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Living in sunny climates may lower risk of multiple sclerosis

People who live in sunnier climates are far less likely to develop multiple sclerosis later in life, a new study suggests.

A study by researchers from the University of British Columbia in Vancouver, Canada, found that higher exposure to sun between ages five and 15 reduced the risk of MS by 55 percent.

MS is an autoimmune disease affecting about 400,000 Americans that wreaks havoc on the central nervous system causing weakness, pain and loss of motor control. 

This study builds on previous research tying sun exposure its impact on vitamin D levels to the debilitating disease for which there is no known cause or cure.

A new study suggests women who lived in sunnier climates have half the risk of developing MS of those with less sun exposure. Northern states have nearly twice as many cases of MS than southern states, possibly because they are further from the equator and get less sun

In people with MS, the immune system attacks the protective myelin covering surrounding tissue in the central nervous system, which is made up of the brain, spine and optic nerves.

Scar tissue forms around the nerve fibers in place of the damaged myelin and interferes with brain signals through the spinal cord.

Most people are diagnosed between the ages of 20 and 40. Early symptoms can include vision problems, tingling and numbness in the legs or feet and weakness or fatigue. 

MS episodes, characterized by new or worsening symptoms, typically increase in frequency and intensity with age. 

MS occurs twice as often in women than in men and people of Northern European descent have the highest risk, regardless of where they live.

Previous studies have linked sun exposure to a lower risk of MS, particularly through levels of vitamin D, which is absorbed through the sun’s rays.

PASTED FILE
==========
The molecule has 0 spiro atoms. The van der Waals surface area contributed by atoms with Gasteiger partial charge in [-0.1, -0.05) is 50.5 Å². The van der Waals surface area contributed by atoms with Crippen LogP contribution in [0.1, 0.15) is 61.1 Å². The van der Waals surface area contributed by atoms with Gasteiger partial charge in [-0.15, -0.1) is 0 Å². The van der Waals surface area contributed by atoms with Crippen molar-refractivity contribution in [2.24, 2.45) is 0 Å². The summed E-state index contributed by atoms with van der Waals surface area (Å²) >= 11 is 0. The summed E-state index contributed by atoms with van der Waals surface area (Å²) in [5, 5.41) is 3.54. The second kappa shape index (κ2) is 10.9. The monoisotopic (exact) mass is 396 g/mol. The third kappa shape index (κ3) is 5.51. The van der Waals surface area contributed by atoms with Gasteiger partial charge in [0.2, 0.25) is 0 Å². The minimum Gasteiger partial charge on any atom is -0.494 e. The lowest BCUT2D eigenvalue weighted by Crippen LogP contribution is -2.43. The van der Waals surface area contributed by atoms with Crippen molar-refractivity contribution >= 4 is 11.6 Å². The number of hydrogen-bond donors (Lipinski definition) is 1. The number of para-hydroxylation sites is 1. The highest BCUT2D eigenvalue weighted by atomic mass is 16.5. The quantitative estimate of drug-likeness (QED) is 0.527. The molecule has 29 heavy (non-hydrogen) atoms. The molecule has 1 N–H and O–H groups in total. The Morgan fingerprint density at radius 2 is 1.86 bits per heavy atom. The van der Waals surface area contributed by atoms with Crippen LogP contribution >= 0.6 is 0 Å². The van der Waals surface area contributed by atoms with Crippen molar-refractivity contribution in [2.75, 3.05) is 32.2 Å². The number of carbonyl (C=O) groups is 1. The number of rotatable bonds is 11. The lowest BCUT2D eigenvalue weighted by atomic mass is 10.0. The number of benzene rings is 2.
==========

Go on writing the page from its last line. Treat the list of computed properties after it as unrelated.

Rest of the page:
In fact, according to the Multiple Sclerosis Foundation, northern states that are further from the equator and thus have less sun have double the rate of MS cases than southern states. 

This was the first study to look how differences in sun exposure duration and intensity throughout one’s lifetime are related to MS.

‘We found that where a person lives and the ages at which they are exposed to the sun’s UV-B rays may play important roles in reducing the risk of MS,’ said study author Helen Tremblett, who has a PhD in pharmacoepidemiology.

The study published Wednesday in the American Academy of Neurology’s journal Neurology is based on data from 151 women with MS and 235 women of a similar age without MS.

The participants represent a variety of climates and locations across the US and each filled out a survey about their summer, winter and lifetime sun exposure. 

The women were divided into three groups, low, moderate and high UV-B ray exposure based on where they lived. 

The results showed that women in pre-MS onset age groups who lived in sunnier climates with the highest exposure to UV-B rays had 45 percent reduced risk of developing the disease when compared to those living in areas with the lowest UV-B ray exposure.